Later, Deputy District Attorney Mary Stone asked Rodriguez in re-direct examination how he was able to remember.
Rodriguez replied, “That statement was so shocking his words burned into my brain.”
Stone asked, “Have you ever been to a collision where someone said they wanted to teach that person a lesson?”
“Never,” said Rodriguez.
Rodriguez said that after Thompson’s comments, he decided the incident was assault with a deadly weapon and called the department’s patrol division to take over the investigation.
Physician Bruce Rogen later testified that he came upon the scene while driving up the canyon to his home that morning.
Rogen said he approached Peterson, who was “sitting cross-legged leaning forward dripping blood. The piece of cloth to his face was sodden with blood. There was a fair amount of trauma. I identified myself as a doctor and asked a few questions. I was concerned there could be more damage.”
Rogen checked Peterson for a head injury. He checked the injury to Peterson’s nose and removed his own shirt and used it to apply pressure to the wound.
In listening to the description of Peterson’s blood loss, one juror began feeling faint and court was recessed for five minutes.
On cross-examination, Swarth asked Rogen about any exchange he had with Thompson and with the cyclists regarding Thompson — a former emergency room physician.
“(The cyclists) didn’t want him to treat them,” he said. “They didn’t want him nearby.” Asked to describe Thompson, he said, “He seemed agitated, anxious.”
Geoffrey Keyes is the plastic surgeon who operated on Peterson. In his testimony he said Peterson’s injuries included a broken nose and broken internal structures as well as scars on his lip, chin and nose. He needed nasal septul reconstruction.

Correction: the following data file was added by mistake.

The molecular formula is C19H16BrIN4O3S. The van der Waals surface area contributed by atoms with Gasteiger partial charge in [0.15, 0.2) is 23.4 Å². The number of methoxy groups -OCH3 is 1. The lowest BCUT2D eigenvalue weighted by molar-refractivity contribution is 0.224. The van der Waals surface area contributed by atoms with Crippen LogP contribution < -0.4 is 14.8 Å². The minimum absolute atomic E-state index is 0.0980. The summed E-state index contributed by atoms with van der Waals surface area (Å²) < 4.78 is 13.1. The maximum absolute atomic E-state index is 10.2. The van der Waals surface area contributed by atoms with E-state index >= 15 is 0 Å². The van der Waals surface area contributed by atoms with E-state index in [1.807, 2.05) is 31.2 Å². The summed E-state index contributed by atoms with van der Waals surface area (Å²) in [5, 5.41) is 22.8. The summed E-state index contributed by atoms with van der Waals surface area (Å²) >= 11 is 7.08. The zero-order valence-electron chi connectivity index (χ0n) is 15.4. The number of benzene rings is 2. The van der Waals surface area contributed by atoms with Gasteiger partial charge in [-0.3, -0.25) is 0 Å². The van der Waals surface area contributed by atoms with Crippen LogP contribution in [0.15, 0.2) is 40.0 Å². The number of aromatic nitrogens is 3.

The surgery was performed under general anesthesia, required re-breaking the nose and using chisels to shape the bone and took an hour and half to complete. Displays included photographs taken before and after the surgery.
The earlier incident
Oct. 20, 2009: Defense suggests cyclists were looking for a fight
Oct. 19, 2009: Road-rage trial begins
Oct. 12, 2009: California road-rage case heads for court
Dec. 24, 2008: Mionske: Mandeville incident inspires Cyclists Bill of Rights
Aug. 15, 2008: Mionske: Bikes v. cars
Aug. 8, 2008: Mionske: Where’s the justice?
July 14, 2008: Mailbag: Readers sound off
July 13, 2008: Doctor charged
July 10, 2008: LA incident rallies cyclists
Final testimony on the day came from Patrick Watson, a former professional adventure racer who filed charges against Thompson for an alleged incident that occurred in March, 2008.